We have also created a new department, Primary Market Oversight, which is responsible for the former UKLA functions of the specialist supervision of sponsors and primary information providers; real-time and post-event monitoring of listed issuers and companies traded on MTFs, the short-selling regime, and the post-event review of compliance with certain aspects of the UK Listing Regime.
More simply put, PMO, live and breathe the core tenets of the disclosure obligations of MAR each and every day. This can be in ensuring that through the Sponsor Regime, Premium Listed firms have the appropriate systems and controls in place to ensure timely and accurate disclosures. However, it also applies to our on-going monitoring of issuers’ disclosures and occasional intervention to ensure that issuing firms are placing the correct information in the public domain, through the right channels, in the appropriate fashion.
An increasing part of this role is not just in assessing the systems and controls components of ensuring effective MAR compliance, but also thinking more broadly about the wider stakeholders with whom the FCA needs to engage as competent authority to enhance the efficacy of the regime in the UK.
It has been observed in the media that the FCA now has a greater focus on the quality of disclosures of listed issuers and this is indeed true. Whilst one of the most visible indicators of that focus is our enforcement action, the simple reality is that it is reflected across the supervisory, monitoring, investigation and enforcement activities – much of which is undertaken by Primary Market Oversight.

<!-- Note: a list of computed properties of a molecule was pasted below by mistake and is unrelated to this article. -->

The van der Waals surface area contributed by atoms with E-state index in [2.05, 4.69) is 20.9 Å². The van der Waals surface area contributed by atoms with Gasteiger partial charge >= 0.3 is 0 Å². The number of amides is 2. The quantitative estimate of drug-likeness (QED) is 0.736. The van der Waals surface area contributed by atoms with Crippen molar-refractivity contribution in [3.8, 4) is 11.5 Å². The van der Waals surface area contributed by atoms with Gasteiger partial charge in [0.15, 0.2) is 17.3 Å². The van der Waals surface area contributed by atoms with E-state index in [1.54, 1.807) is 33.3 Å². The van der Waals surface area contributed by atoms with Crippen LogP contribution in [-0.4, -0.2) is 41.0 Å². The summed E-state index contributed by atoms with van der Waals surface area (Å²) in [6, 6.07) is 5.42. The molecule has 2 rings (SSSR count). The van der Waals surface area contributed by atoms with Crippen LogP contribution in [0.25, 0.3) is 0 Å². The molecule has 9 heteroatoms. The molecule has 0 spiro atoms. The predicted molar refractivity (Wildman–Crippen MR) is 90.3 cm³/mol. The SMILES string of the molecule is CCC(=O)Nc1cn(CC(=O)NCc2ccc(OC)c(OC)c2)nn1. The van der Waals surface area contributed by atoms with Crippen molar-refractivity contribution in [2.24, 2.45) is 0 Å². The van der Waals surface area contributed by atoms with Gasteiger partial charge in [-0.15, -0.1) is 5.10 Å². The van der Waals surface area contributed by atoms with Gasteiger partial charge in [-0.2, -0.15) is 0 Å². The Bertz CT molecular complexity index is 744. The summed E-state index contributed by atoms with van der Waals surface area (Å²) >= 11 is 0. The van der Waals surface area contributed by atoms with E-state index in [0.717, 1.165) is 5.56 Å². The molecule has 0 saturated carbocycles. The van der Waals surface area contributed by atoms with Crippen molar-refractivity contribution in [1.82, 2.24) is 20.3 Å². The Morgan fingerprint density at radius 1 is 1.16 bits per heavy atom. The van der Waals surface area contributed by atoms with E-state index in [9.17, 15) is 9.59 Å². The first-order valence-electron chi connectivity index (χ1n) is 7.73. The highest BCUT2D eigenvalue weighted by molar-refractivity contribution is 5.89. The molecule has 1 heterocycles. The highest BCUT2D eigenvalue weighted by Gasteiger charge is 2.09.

Here we are focused on ensuring that issuers meet the expectations that MAR, we as regulators and indeed investors set for timely and accurate disclosures. We view issuers as having an essential role to play in upholding the obligations of MAR. In understanding the regime, having the appropriate systems and controls in place to ensure they can make timely and accurate disclosures and this is about state of mind, being conscious of their obligations to be both aware of and manage the conflicts of interest they may feel they manifest when potentially challenging business results should be disclosed.
Secondary Market Oversight
The role of Secondary Market Oversight is in some ways unchanged from the days when it was called Market Monitoring, but we are constantly seeking to evolve. One of the major evolutionary steps directly in our sights is the move from ‘MiFID I’ to ‘MiFID II/MiFIR’ data – a step change in both the volume and quality of data that we will receive regarding transactions taking place in the market and critical to our pursuit of market abuse. We have been undertaking extensive technological work for many years now to be ready to receive, ingest, digest, interrogate and ultimately learn from this dataset, and there is a growing air of excitement within MO about its possibilities. Just to give you a flavour of the volumes sizes I am referring to, we currently capture around 20 million transaction reports per day – we estimate this will increase under MiFID II to around 30-35 million transactions, in excess of 50 million orders per day, or a total of over 1 trillion data points per year. As a regulator, we have to invest and stay as up-to-date and indeed as visionary as we can in our own development of tools to identify and pursue market abuse: something we hope the industry will aspire to do as well in its monitoring and controls.
It is worth noting that the introduction of MiFID II also introduces the second tranche, so to speak, of MAR implementation. January will see new obligations crystallise regarding instruments listed on OTFs and Emission Allowance products, which we hope the industry is well ready to meet. There are also changes for issuers listed on the newly designated SME growth markets.